Automated Decision-Making Systems: Future Shock for the Disciplines of Psychiatry, Psychology and Law?

Emeritus Professor Bernadette McSherry1

1Commissioner | Victorian Law Reform Commission | Melbourne Law School


Over the past forty-plus years of ANZAPPL’s existence, the disciplines of psychiatry, psychology and law have adapted to societal and systemic challenges. In looking to the future, the rise of automated decision-making systems to aid or replace human decision-making in treatment, risk assessment and legal decision-making poses important ethical and human rights issues for these disciplines.

This presentation will outline the findings from the Australian Human Rights Commission’s inquiry into human rights and technology, including its concern that artificial intelligence has the potential to reinforce or exacerbate biases or prejudices. It will consider potential examples of this, such as the case of Loomis v Wisconsin 137 S.Ct. 2290 (2017), in which an actuarial risk assessment tool was accepted by a sentencing court without expert evidence being given as to its validity or reliability. The private company which developed the tool refused to reveal the data upon which it was based, claiming proprietary rights in its algorithms. Despite concerns that the tool was biased against people of colour, there was no way to test this.

Half a century ago, Alvin Toffler coined the term “future shock” to encompass the distress and disorientation experienced in response to an accelerated rate of technological and social change.  This presentation will consider whether the rise of automated decision-making systems poses “future shock” for the disciplines of psychiatry, psychology and law or whether such systems should be viewed as helping support accurate, ethical and consistent decisions that protect and promote human rights.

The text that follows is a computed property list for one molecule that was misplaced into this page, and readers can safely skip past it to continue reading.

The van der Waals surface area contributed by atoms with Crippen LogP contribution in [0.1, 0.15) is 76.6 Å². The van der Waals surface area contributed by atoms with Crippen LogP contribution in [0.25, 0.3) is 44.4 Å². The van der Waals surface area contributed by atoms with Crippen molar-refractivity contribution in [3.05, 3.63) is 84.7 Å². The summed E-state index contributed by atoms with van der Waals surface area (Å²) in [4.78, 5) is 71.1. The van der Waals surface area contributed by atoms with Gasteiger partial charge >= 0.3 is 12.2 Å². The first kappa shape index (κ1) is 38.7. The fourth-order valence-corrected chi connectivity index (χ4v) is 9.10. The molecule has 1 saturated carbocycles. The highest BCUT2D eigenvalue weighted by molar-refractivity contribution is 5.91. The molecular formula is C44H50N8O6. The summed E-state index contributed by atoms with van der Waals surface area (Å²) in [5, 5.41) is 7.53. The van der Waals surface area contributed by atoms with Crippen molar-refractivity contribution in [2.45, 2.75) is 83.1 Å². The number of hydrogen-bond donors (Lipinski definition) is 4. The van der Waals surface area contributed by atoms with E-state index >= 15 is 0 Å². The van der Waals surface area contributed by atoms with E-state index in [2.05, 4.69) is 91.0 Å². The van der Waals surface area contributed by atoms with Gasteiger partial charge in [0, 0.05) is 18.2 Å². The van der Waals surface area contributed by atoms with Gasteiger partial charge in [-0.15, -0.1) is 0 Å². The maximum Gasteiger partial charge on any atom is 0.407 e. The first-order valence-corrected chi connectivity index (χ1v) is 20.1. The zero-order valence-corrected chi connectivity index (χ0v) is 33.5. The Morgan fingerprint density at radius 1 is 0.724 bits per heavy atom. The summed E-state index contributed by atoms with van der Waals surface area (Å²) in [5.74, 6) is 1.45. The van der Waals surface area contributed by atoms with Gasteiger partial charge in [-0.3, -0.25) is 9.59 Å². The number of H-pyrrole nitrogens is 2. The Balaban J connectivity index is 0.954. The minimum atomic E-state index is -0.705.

Bernadette McSherry is Emeritus Professor at the University of Melbourne, having previously served as Professor and Foundation Director of the Melbourne Social Equity Institute at that university from 2013 to mid-2021. She is an internationally recognised legal academic in the fields of criminal law and mental health law who was appointed an Australian Research Council Federation Fellow in 2007. Emeritus Professor McSherry has a BA(Hons), LLB(Hons), LLM from the University of Melbourne, a PhD from York University in Canada and a Grad Dip Psych from Monash University.  In 2011, she was elected a Fellow of the Academy of Social Sciences in Australia and a Fellow of the Australian Academy of Law. In 2016, she was awarded The Mental Health Services (TheMHS) Award for Exceptional Contribution to Mental Health Services. She is currently a part-time Commissioner with the Victorian Law Reform Commissioner and previously served as a legal member of the Victorian Mental Health Tribunal for sixteen years. From February 2019 to February, she was a Commissioner with the Royal Commission into Victoria’s Mental Health System.  In November this year, she will step down as the Immediate Past President of the transnational branch of ANZAPPL, having served as its President from November 2015 to November 2018.

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